[en] Behavioral economics ; Competition law ; Abuse of dominance
[fr] Economie comportementale ; Droit de la concurrence ; Abuse de position dominante
[en] Behavioral economics has become a popular field of study. With the reconsideration of the homo economicus paradigm, psychology and sociology have infiltrated economic theory. More recently, several commentators have argued in favor of an incorporation of behavioral economics within antitrust law. This paper argues, however, that EU competition law already integrates the findings of behavioral economics. A review of the Article 102 TFUE case-law reveals that contrary to the more conservative approach adopted by US agencies and courts, EU competition authorities already acknowledge the boundaries and biases of economic agents, and take into account the limits of the rationality assumption whilst drafting their decisions.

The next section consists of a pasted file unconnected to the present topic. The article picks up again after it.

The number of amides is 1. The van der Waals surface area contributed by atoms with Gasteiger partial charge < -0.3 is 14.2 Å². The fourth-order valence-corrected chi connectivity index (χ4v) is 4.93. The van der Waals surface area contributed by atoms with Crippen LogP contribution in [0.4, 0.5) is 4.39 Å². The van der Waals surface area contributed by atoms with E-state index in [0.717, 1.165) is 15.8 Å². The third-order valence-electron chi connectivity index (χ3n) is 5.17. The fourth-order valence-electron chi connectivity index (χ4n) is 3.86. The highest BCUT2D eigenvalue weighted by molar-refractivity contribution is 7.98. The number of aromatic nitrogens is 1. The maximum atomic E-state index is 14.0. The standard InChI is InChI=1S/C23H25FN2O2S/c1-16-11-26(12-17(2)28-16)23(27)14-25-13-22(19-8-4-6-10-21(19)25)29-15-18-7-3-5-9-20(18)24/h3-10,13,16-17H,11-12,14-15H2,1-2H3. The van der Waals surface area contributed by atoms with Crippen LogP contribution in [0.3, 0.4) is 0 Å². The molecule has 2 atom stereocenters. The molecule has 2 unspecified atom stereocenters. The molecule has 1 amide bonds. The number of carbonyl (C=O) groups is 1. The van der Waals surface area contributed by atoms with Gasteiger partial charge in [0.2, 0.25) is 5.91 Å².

Institut d'Etudes Juridiques Européennes
Researchers ; Professionals ; Students ; General public ; Others